I'll be travelling as light as possible, but that will still involve bringing (at a minimum):

 

- A Sony F5

- A couple of Zeiss PL zooms

- A tripod

- Couple of Area48 remote phosphor lights

- Small selection of assorted lighting modifiers

 

Given that we're talking about the better part of $90,000 of equipment, my biggest concern is how easily I'll be able to bring the gear into and out of China, and what I'd need to prepare or bring with to make sure everything happens smoothly (i.e. without confiscations or duties levied against the value of the gear).

 

Also, if anyone happens to know a gaffer or key grip based in Xiamen City, I'd certainly appreciate the contact!

 

Cheers,

 

Mark

 

 

 

Have you got an entry visa?

You can't get into China without one, no matter how unlikely it is you'd want to stay there, and getting one can be an incredibly slow process, even in HK. Plus they take your passport for the entire time they're doing the processing.

If you haven't got that sorted out yet, you need to get in touch with their consulate quick smart.

 

My experience (with consumer products) is that it's far easier to get electronic products out of the country than into China. You wouldn't believe the trouble I've had getting dud appliances back to the Chinese manufacturers for investigation. We used to courier them to our Hong Kong office (where there are very few restrictions) and then get somebody to take them to China personally. I don't know why, but they seem far less strict with stuff carried personally than couriered or posted.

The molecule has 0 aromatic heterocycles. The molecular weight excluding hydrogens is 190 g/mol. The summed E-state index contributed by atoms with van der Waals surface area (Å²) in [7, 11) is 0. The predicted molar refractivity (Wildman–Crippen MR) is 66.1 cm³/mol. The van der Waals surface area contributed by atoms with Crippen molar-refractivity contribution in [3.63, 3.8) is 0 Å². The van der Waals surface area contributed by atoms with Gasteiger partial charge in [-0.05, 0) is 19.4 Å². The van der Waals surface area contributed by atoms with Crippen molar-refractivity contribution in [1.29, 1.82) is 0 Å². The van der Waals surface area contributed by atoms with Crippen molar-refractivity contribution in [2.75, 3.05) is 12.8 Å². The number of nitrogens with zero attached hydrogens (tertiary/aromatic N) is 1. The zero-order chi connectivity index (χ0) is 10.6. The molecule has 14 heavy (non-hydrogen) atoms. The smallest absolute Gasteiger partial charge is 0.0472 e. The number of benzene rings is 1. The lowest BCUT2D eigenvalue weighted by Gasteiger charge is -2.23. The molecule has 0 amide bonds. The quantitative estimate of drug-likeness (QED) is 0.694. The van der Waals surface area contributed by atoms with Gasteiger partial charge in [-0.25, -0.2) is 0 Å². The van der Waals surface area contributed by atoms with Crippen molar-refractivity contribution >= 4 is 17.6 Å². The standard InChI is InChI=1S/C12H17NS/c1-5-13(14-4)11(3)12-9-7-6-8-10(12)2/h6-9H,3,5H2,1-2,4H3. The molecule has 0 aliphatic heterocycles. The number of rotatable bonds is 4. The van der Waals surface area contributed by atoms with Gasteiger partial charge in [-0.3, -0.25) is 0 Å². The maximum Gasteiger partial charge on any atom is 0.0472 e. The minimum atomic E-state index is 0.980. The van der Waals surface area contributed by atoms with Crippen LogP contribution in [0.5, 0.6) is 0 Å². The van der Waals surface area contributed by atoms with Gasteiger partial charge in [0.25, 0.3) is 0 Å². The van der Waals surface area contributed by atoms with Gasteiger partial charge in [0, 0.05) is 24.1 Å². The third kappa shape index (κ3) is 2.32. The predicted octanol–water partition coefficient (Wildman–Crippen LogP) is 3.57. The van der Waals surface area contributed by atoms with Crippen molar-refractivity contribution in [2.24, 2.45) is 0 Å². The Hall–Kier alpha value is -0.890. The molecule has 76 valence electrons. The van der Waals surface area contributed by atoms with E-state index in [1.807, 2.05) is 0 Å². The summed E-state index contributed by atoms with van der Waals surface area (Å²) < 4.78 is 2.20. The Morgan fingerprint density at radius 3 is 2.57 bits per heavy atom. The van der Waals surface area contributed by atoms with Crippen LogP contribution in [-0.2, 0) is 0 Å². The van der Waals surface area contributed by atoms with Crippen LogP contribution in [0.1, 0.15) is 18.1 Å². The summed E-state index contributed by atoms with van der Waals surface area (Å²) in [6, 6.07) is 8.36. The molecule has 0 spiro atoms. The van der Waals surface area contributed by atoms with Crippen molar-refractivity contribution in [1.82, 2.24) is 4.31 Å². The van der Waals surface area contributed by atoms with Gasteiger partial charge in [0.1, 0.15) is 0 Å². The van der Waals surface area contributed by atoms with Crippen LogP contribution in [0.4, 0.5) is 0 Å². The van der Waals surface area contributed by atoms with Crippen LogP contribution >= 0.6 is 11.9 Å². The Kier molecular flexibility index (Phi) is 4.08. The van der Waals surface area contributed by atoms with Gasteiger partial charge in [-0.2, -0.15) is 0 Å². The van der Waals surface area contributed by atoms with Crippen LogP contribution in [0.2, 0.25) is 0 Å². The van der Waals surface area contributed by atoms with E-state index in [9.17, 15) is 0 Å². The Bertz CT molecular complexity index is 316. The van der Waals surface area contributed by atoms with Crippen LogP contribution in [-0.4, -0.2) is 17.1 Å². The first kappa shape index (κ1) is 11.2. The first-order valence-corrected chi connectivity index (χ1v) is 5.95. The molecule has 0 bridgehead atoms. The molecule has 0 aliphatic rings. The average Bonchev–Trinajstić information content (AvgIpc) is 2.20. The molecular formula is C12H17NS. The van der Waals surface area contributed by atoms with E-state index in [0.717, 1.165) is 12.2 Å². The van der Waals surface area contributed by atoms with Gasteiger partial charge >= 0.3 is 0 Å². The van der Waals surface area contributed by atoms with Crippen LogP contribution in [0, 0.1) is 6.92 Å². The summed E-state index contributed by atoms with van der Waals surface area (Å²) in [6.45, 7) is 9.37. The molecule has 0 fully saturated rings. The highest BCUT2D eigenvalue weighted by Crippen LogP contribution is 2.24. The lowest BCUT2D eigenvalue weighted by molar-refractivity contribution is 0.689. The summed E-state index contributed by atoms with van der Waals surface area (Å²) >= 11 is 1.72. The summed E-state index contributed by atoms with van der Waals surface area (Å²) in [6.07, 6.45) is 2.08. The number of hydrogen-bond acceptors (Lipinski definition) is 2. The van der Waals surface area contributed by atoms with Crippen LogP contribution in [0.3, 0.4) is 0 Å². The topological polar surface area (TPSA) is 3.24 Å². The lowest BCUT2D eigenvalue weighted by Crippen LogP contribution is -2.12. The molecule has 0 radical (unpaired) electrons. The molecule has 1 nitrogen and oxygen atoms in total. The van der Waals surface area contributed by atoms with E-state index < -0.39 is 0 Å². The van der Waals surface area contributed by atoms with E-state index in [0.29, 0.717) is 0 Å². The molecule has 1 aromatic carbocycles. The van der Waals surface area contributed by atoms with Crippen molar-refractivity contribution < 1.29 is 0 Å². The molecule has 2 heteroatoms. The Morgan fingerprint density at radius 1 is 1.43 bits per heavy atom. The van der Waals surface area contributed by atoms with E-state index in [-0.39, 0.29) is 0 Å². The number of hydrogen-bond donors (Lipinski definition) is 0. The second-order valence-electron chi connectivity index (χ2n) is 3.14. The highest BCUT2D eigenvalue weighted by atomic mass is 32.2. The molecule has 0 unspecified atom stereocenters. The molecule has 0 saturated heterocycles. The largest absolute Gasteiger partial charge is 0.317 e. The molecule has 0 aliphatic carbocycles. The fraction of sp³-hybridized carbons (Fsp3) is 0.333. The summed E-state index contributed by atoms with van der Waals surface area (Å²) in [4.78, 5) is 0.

And yes, they only take Yuan in China , but they will accept foreign currencies in Hong Kong. I don't know why they're so concerned about counterfeit foreign money, the Yuan look like they could be turned out on a half-decent inkjet printer...


  • 0

#10 Stuart Brereton

Stuart Brereton
  • Basic Members
  • PipPipPipPip
  • 2574 posts
  • Cinematographer
  • Los Angeles

Posted 29 October 2015 - 11:41 PM

Last time I shot in China, which was admittedly a few years ago, we found it easier to rent equipment there than deal with importing it. The bureaucracy was too much too deal with, so we let our local fixer arrange rentals.


  • 0


Tai Audio

Visual Products

CineTape

Pro 8mm

Rig Wheels Passport

rebotnix Technologies

Ritter Battery

Glidecam

Technodolly

CineLab

Paralinx LLC

Broadcast Solutions Inc

Willys Widgets

The Slider

Abel Cine

Zylight

Media Blackout - Custom Cables and AKS

Aerial Filmworks

Rig Wheels Passport

Visual Products

rebotnix Technologies

CineTape

Abel Cine

The Slider

Paralinx LLC

Willys Widgets

Technodolly

Media Blackout - Custom Cables and AKS

Aerial Filmworks

Ritter Battery

Tai Audio

CineLab

Zylight

Pro 8mm

Glidecam

Broadcast Solutions Inc